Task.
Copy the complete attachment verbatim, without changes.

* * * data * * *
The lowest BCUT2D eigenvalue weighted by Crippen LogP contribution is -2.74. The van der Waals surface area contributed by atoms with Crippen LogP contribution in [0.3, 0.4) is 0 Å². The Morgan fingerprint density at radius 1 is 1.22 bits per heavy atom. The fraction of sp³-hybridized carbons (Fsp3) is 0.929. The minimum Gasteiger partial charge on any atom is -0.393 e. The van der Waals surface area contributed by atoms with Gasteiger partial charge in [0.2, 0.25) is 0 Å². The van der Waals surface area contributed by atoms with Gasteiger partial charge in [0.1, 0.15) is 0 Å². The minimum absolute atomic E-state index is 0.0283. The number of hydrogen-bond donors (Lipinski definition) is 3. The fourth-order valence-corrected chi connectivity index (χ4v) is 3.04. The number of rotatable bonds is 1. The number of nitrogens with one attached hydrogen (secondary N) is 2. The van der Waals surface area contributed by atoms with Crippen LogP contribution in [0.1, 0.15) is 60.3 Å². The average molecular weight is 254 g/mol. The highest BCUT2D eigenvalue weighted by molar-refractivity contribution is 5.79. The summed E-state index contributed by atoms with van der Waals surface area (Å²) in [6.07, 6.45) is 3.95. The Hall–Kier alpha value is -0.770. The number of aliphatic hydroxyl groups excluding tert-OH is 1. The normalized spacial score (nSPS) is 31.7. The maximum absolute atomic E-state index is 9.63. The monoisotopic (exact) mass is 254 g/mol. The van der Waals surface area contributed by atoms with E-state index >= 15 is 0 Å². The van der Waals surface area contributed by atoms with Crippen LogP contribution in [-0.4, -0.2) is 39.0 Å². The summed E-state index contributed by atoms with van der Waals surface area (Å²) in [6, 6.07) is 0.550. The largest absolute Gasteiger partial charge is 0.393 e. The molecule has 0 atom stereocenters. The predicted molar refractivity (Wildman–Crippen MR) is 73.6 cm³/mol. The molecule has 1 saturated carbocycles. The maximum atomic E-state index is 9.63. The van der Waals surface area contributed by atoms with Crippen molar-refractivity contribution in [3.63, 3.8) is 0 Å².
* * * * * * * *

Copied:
The lowest BCUT2D eigenvalue weighted by Crippen LogP contribution is -2.74. The van der Waals surface area contributed by atoms with Crippen LogP contribution in [0.3, 0.4) is 0 Å². The Morgan fingerprint density at radius 1 is 1.22 bits per heavy atom. The fraction of sp³-hybridized carbons (Fsp3) is 0.929. The minimum Gasteiger partial charge on any atom is -0.393 e. The van der Waals surface area contributed by atoms with Gasteiger partial charge in [0.2, 0.25) is 0 Å². The van der Waals surface area contributed by atoms with Gasteiger partial charge in [0.1, 0.15) is 0 Å². The minimum absolute atomic E-state index is 0.0283. The number of hydrogen-bond donors (Lipinski definition) is 3. The fourth-order valence-corrected chi connectivity index (χ4v) is 3.04. The number of rotatable bonds is 1. The number of nitrogens with one attached hydrogen (secondary N) is 2. The van der Waals surface area contributed by atoms with Crippen LogP contribution in [0.1, 0.15) is 60.3 Å². The average molecular weight is 254 g/mol. The highest BCUT2D eigenvalue weighted by molar-refractivity contribution is 5.79. The summed E-state index contributed by atoms with van der Waals surface area (Å²) in [6.07, 6.45) is 3.95. The Hall–Kier alpha value is -0.770. The number of aliphatic hydroxyl groups excluding tert-OH is 1. The normalized spacial score (nSPS) is 31.7. The maximum absolute atomic E-state index is 9.63. The monoisotopic (exact) mass is 254 g/mol. The van der Waals surface area contributed by atoms with E-state index >= 15 is 0 Å². The van der Waals surface area contributed by atoms with Crippen LogP contribution in [-0.4, -0.2) is 39.0 Å². The summed E-state index contributed by atoms with van der Waals surface area (Å²) in [6, 6.07) is 0.550. The largest absolute Gasteiger partial charge is 0.393 e. The molecule has 0 atom stereocenters. The predicted molar refractivity (Wildman–Crippen MR) is 73.6 cm³/mol. The molecule has 1 saturated carbocycles. The maximum atomic E-state index is 9.63. The van der Waals surface area contributed by atoms with Crippen molar-refractivity contribution in [3.63, 3.8) is 0 Å².